Booksale closes a chapter, creates a lifetime of memories
There’s a burgers and burritos stall where a Booksale booth used to stand at my local supermarket. Several weeks before the burger joint appeared, I was aghast to find an empty corner in the same spot where, for many years, heaps of used books and magazine back issues had beckoned readers from far and wide. Where did my Booksale go? The answer was a no-brainer. With the pandemic’s relentless pummeling of the retail industry, it was only a matter of time before Booksale began to yield to the blows of lockdowns and job losses everywhere. Inevitably one day, the space that Booksale had vacated was transformed into a purveyor of yet more fast food.
I’ve written about the amazing finds I’d made at several Booksale stores in Metro Manila: the chapter books that bridged the gulf between the big board books that my then kindergartner devoured and the novels that my son now enjoys. The cheap finds were a major draw, but there was more to Booksale than just bargain books: it was a place that had played an unforgettable part of our youth and adulthood.
Booksale was our preferred meet-up point. Customers were free to browse the books for as long as they wished without being shot daggers by the sales clerks. Your friends could arrive unfashionably late, but that copy of Suzanne Collins’s Mockingjay had kept you so entranced, unmindful of the passing time, that all was forgiven. A former colleague had confessed to finishing Richard Bach’s Jonathan Livingston Seagull by reading a copy bit by bit at a Booksale branch on his way home. Profoundly touched by the story, he would buy the book one day.
The hardbound textbooks that Booksale had sold for a fraction of their original price saw us through many college courses and professional examinations. I’m partial towards imported textbooks, because of their thick glossy paper, colorful illustrations, and thorough explanations of concepts. While reviewing for the 2011 Licensure Examination for Teachers, I picked up a hardbound copy of Algebra and Trigonometry and Their Applications, by Larry Joel Goldstein. Copyright 1993, the 800-page tome was all I would need to earn my PRC license.
A Booksale store, too, held sentimental meaning for some. Daunted by the new faces and surroundings at her university, an introverted college freshman found solace in the quiet corner of a Booksale across the street. She would eventually make friends at uni, but she’d be forever grateful to Booksale for giving her a convenient escape when social conventions proved too exhausting. I have a deeply personal Booksale story myself. The Makati Cinema Square (MCS) Booksale was where I whiled away the time as my mom underwent dialysis at a clinic on nearby Santillan St. twice a week. Each dialysis session lasted approximately 4 1/2 hours and could sometimes feel longer if you had nothing to do but stare mindlessly at the TV. My mom, while still hooked up to the dialysis machine, would doze into an after-lunch nap, while I stepped out for a quick browse through Booksale’s children’s books to see if there’s any thing I could bring home to my son. My mom fought valiantly for nine years. I haven’t been back to the MCS Booksale since she passed in 2013.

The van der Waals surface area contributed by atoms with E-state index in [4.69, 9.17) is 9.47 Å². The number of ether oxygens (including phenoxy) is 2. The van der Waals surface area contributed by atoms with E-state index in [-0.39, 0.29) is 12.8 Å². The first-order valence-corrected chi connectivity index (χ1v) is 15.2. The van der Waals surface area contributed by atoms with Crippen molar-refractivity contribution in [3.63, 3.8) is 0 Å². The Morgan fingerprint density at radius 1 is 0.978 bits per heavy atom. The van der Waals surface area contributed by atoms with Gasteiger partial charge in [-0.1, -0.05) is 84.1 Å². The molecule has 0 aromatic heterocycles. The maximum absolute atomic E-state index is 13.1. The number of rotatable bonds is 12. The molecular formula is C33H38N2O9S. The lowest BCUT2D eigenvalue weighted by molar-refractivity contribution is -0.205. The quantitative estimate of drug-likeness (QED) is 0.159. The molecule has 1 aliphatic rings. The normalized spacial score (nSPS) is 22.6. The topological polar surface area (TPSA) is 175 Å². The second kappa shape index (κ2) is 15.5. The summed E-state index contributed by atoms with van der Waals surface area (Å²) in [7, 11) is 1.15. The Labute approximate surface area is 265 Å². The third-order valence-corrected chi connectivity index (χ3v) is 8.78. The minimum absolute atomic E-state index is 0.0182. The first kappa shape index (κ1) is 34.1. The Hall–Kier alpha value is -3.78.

Who could forget the thrill of unearthing unique treasures in Booksale’s stacks of unsorted books? From a box of paperbacks, I’d fished out a lightly worn copy of Gail Parent’s Sheila Levine is Dead and Living in New York, a book that I would immediately love and now count as one of my all-time favorites. I was particularly fond of out-of-print children’s books and Richard Scarry’s big board books that delighted my then preschooler. Thanks to Booksale’s reasonable price, we’d managed to amass a small library of Dr. Seuss and Sesame Street Little Golden Books. When my son outgrew his children’s books, we donated them to Caritas Manila, so they would continue to delight more children with their wonderful stories.
One book that I’ve kept to this day is an I Can Read hardcover called Truck Drivers: What Do They Do? written by Carla Greene and illustrated by Leonard Kessler. As a young boy obsessed with trucks, my son had read the book over and over, pointing to specific illustrations described in the text as he read. The book was one of the first he’d learned to read by himself, and it now occupies pride of place in our bookshelf. Bought for a throwaway price of 15 pesos, the book had borne the markings of a library discard, but its cover was clean and its pages pristine. “One man’s trash is another man’s treasure” had never rung truer. Another former library book I’d snagged at Booksale was “We’re Taking an Airplane Trip,” by Dinah L. Moche. Illustrated by Carolyn Bracken, the book shows the fun side of flying, something that’s slowly being taken away by today’s absurd security protocols and safety paranoia. It’s a must-have for children with the flying jitters.
Booksale is not going away just yet. Several stores remain open, while the beloved used bookstore chain dips its toe in the deep, roiling waters of e-commerce. Don’t hold your breath for a straightforward online store; the current process of checking prices and stock availability remains frustratingly low-tech. You have to ring up the branch manager to find out if they have the book you want. This can get tedious, as not all branches will have the same inventory of books. It also takes away the fun of hunting for that rare gem in heaps of unsorted paperbacks. But if you care about Booksale’s continued survival, you’ll accept that calling up individual branches is a minor inconvenience in exchange for keeping Booksale sustained through these unpredictable times. In the meantime, you can pay these physical stores a visit, and for God’s sakes, buy something. We’re all in this together.